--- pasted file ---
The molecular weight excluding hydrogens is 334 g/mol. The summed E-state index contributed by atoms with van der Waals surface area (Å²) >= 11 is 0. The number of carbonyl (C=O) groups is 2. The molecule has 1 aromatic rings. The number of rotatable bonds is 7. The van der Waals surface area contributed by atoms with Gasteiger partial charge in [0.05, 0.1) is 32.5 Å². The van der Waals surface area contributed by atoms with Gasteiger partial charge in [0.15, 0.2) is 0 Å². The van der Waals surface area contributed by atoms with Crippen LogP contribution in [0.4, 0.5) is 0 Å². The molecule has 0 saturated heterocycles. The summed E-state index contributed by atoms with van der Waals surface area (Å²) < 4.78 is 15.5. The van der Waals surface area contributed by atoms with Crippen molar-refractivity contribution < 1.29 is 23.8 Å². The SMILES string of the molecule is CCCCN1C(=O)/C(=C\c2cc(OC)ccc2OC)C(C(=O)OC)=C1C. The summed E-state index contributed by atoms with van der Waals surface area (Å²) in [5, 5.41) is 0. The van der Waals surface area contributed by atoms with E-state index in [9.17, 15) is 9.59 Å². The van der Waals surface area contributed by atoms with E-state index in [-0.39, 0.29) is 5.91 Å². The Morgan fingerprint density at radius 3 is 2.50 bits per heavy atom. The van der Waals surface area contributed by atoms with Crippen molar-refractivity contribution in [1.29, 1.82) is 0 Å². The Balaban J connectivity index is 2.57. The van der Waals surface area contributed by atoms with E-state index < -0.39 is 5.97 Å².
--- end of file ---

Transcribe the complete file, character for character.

The molecular weight excluding hydrogens is 334 g/mol. The summed E-state index contributed by atoms with van der Waals surface area (Å²) >= 11 is 0. The number of carbonyl (C=O) groups is 2. The molecule has 1 aromatic rings. The number of rotatable bonds is 7. The van der Waals surface area contributed by atoms with Gasteiger partial charge in [0.05, 0.1) is 32.5 Å². The van der Waals surface area contributed by atoms with Gasteiger partial charge in [0.15, 0.2) is 0 Å². The van der Waals surface area contributed by atoms with Crippen LogP contribution in [0.4, 0.5) is 0 Å². The molecule has 0 saturated heterocycles. The summed E-state index contributed by atoms with van der Waals surface area (Å²) < 4.78 is 15.5. The van der Waals surface area contributed by atoms with Crippen molar-refractivity contribution < 1.29 is 23.8 Å². The SMILES string of the molecule is CCCCN1C(=O)/C(=C\c2cc(OC)ccc2OC)C(C(=O)OC)=C1C. The summed E-state index contributed by atoms with van der Waals surface area (Å²) in [5, 5.41) is 0. The van der Waals surface area contributed by atoms with E-state index in [9.17, 15) is 9.59 Å². The van der Waals surface area contributed by atoms with E-state index in [-0.39, 0.29) is 5.91 Å². The Morgan fingerprint density at radius 3 is 2.50 bits per heavy atom. The van der Waals surface area contributed by atoms with Crippen molar-refractivity contribution in [1.29, 1.82) is 0 Å². The Balaban J connectivity index is 2.57. The van der Waals surface area contributed by atoms with E-state index < -0.39 is 5.97 Å².